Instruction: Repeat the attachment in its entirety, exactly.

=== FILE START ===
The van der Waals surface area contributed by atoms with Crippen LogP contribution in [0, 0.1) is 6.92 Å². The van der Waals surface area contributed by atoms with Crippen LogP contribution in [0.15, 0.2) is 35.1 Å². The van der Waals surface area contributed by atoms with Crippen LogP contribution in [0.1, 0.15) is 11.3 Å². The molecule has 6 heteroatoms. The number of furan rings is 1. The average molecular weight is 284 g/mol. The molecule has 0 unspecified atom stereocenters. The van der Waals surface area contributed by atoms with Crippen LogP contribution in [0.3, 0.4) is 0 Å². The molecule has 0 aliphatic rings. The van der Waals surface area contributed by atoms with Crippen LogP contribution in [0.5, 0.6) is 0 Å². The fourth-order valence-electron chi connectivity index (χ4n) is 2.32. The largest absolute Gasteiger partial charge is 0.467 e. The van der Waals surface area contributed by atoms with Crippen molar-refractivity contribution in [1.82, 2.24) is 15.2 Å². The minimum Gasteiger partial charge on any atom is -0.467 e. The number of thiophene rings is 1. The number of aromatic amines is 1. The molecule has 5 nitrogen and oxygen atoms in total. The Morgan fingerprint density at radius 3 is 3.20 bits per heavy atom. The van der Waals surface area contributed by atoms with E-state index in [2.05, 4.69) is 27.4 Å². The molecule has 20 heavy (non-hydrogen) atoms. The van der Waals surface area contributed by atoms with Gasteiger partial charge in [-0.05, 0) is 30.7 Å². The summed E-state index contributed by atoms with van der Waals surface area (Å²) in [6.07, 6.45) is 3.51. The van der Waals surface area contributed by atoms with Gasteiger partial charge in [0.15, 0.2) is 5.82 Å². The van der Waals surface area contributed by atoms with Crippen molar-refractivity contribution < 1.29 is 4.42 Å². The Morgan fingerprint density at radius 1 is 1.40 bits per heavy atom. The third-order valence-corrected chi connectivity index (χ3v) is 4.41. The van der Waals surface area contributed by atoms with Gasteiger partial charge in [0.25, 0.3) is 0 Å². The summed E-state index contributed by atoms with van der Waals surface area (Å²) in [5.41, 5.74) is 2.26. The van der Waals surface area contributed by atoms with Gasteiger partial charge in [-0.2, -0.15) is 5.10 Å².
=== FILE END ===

The van der Waals surface area contributed by atoms with Crippen LogP contribution in [0, 0.1) is 6.92 Å². The van der Waals surface area contributed by atoms with Crippen LogP contribution in [0.15, 0.2) is 35.1 Å². The van der Waals surface area contributed by atoms with Crippen LogP contribution in [0.1, 0.15) is 11.3 Å². The molecule has 6 heteroatoms. The number of furan rings is 1. The average molecular weight is 284 g/mol. The molecule has 0 unspecified atom stereocenters. The van der Waals surface area contributed by atoms with Crippen LogP contribution in [0.3, 0.4) is 0 Å². The molecule has 0 aliphatic rings. The van der Waals surface area contributed by atoms with Crippen LogP contribution in [0.5, 0.6) is 0 Å². The fourth-order valence-electron chi connectivity index (χ4n) is 2.32. The largest absolute Gasteiger partial charge is 0.467 e. The van der Waals surface area contributed by atoms with Crippen molar-refractivity contribution in [1.82, 2.24) is 15.2 Å². The minimum Gasteiger partial charge on any atom is -0.467 e. The number of thiophene rings is 1. The number of aromatic amines is 1. The molecule has 5 nitrogen and oxygen atoms in total. The Morgan fingerprint density at radius 3 is 3.20 bits per heavy atom. The van der Waals surface area contributed by atoms with E-state index in [2.05, 4.69) is 27.4 Å². The molecule has 20 heavy (non-hydrogen) atoms. The van der Waals surface area contributed by atoms with Gasteiger partial charge in [-0.05, 0) is 30.7 Å². The summed E-state index contributed by atoms with van der Waals surface area (Å²) in [6.07, 6.45) is 3.51. The van der Waals surface area contributed by atoms with Gasteiger partial charge in [0.15, 0.2) is 5.82 Å². The van der Waals surface area contributed by atoms with Crippen molar-refractivity contribution < 1.29 is 4.42 Å². The Morgan fingerprint density at radius 1 is 1.40 bits per heavy atom. The third-order valence-corrected chi connectivity index (χ3v) is 4.41. The van der Waals surface area contributed by atoms with Gasteiger partial charge in [0.25, 0.3) is 0 Å². The summed E-state index contributed by atoms with van der Waals surface area (Å²) in [5.41, 5.74) is 2.26. The van der Waals surface area contributed by atoms with Gasteiger partial charge in [-0.2, -0.15) is 5.10 Å².